10. The Wheat-Free Lifestyle

   I'm not eating pizza and I'm psyched. No, I don't have celiac disease. Yes, I feel 300 percent better now that I've cut gluten out of my diet: improved mood and even energy. Of course I miss the blissful high that comes with pasta and bread. But once you renounce wheat worship, wonderful things happen to your kitchen repertoire: You eat more vegetables. You cook way more Mexican, Thai, Japanese, and Peruvian—cuisines that are naturally gluten-free. You become a legume snob and a rice-pasta fanatic. Is it about dieting? Heck, no. It's about feeling as good as possible, both at and away from the table.

11. Beer Cocktails


   Can you name any beer cocktails besides a Shandy and a Michelada? No? Well, that's about to change. Try Shock Me, a take on the Old Fashioned from Virtue Feed & Grain in Alexandria, VA. Get the recipe here.

12. Basta Pasta

   Along with introducing us to the beauty of burrata cheese and fennel pollen, the new wave of regional Italian restaurants has also opened up a world of pasta shapes. It's time to branch out from linguine and try these new-comers to American grocery shelves.
   Paccheri: Fat, wide tubes found in Campania, these are ideal in hearty baked dishes.
Garganelli: Thin, ridged, rolled pasta named after a chicken's gullet. A specialty of the Emilia-Romagna region, hence its affinity for meaty ragù.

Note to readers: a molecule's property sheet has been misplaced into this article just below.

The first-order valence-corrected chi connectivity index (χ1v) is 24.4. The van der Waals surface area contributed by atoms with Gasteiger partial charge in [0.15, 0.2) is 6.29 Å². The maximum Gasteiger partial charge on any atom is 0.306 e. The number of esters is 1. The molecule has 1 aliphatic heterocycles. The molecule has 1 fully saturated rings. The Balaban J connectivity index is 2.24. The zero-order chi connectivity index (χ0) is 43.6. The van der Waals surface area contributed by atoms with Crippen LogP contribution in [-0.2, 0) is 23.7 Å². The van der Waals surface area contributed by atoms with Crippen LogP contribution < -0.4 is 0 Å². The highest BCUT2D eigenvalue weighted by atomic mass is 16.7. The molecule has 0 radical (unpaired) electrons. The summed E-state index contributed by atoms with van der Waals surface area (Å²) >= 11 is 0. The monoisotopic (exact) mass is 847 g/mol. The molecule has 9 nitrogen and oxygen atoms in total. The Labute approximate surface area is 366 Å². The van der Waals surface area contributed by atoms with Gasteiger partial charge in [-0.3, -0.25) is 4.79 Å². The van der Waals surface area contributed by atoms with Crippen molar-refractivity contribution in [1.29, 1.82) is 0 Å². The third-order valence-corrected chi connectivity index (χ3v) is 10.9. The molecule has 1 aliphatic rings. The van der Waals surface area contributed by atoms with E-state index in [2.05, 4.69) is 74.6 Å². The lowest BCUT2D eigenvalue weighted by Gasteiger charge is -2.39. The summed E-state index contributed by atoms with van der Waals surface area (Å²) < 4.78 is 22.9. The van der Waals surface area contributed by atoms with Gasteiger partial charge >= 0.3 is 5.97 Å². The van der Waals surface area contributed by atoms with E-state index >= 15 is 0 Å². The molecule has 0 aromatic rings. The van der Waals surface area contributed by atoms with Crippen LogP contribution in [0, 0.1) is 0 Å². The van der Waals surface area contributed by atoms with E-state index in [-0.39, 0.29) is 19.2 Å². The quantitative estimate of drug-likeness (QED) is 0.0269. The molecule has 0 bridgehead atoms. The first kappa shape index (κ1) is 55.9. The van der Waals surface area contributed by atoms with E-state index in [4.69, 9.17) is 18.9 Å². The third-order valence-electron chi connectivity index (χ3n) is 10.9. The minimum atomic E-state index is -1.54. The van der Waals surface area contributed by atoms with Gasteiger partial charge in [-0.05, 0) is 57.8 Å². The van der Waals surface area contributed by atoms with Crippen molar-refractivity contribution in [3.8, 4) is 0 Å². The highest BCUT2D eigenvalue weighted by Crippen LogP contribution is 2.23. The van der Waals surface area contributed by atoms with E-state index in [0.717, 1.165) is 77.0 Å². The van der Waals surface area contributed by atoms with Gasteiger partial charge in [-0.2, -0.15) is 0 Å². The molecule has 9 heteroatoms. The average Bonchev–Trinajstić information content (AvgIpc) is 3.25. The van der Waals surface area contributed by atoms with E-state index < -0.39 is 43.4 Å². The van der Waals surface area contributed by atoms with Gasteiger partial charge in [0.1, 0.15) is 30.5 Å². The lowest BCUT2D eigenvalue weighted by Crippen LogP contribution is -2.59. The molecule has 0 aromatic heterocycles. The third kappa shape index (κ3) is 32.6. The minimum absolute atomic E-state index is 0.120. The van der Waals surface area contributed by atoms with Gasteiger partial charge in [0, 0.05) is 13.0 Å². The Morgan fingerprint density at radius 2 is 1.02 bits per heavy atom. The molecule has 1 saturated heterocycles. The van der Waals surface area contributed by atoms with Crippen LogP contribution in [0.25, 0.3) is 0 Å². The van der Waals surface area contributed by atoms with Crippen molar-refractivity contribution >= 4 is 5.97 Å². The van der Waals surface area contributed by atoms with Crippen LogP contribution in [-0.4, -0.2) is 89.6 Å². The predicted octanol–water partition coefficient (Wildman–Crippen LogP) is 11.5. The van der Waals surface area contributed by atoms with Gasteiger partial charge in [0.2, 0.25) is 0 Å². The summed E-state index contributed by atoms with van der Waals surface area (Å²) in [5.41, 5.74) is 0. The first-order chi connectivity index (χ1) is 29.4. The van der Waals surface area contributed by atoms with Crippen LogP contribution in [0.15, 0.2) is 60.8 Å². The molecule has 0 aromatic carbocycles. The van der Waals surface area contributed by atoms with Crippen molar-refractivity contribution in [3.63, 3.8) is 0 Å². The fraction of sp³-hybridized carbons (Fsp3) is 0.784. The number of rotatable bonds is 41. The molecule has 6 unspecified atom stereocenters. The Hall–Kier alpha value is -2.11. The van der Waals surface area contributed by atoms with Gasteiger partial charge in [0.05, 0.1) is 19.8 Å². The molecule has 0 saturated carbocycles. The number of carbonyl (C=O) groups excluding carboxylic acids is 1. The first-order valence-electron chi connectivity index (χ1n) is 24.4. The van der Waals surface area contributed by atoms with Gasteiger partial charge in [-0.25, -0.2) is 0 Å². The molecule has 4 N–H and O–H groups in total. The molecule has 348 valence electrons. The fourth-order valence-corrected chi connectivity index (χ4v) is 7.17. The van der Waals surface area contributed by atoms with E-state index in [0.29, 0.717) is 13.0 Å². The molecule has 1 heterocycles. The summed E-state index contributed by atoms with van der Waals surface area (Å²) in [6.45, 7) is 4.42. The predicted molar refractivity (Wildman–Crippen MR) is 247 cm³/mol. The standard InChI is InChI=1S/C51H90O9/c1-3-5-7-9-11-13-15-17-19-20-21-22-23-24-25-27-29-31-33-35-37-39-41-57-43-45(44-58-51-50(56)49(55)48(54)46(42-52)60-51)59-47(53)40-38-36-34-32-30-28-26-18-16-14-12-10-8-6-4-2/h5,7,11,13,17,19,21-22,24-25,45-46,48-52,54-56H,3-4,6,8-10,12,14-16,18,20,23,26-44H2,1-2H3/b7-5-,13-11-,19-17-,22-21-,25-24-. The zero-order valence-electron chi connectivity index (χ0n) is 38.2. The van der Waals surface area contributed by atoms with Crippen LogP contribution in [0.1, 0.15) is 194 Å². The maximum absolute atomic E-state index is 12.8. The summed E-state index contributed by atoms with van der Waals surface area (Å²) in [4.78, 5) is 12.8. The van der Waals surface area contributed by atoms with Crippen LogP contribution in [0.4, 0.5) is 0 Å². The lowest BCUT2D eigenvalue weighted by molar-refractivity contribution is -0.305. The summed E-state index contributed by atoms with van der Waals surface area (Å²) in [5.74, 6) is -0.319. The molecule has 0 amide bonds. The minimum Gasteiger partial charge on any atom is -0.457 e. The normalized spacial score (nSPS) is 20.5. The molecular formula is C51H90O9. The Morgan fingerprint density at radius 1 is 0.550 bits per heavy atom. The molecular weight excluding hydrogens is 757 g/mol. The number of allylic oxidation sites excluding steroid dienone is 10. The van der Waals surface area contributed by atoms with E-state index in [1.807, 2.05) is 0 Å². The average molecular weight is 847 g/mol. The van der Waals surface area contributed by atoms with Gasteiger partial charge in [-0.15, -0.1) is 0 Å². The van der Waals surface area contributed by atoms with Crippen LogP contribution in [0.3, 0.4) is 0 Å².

Trofie: Short, spiral pasta that's best when fresh and served with that other Ligurian classic, pesto alla genovese.

13. Sicilian Wine

   Sicily's Mount Etna is Europe's tallest active volcano—and easily the most dynamic wine region in Italy. Red wines from Etna are nervier and more energetic than the majority of their superripe Sicilian cousins. This has mostly to do with the high-altitude vineyards, which, when they're not being threatened by a river of molten lava, remain cool while the port city of Catania boils down below. These reds are deservedly getting all the love right now, but whites from local varieties such as Carricante have the mineral edge of volcanic rock. Look for them, too. —David Lynch
Three to try: Vini Biondi 2007 Etna Rosso "Outis," $28; Graci 2009 Etna Rosso, $25; Tenuta delle Terre Nere 2009 Etna Bianco, $17.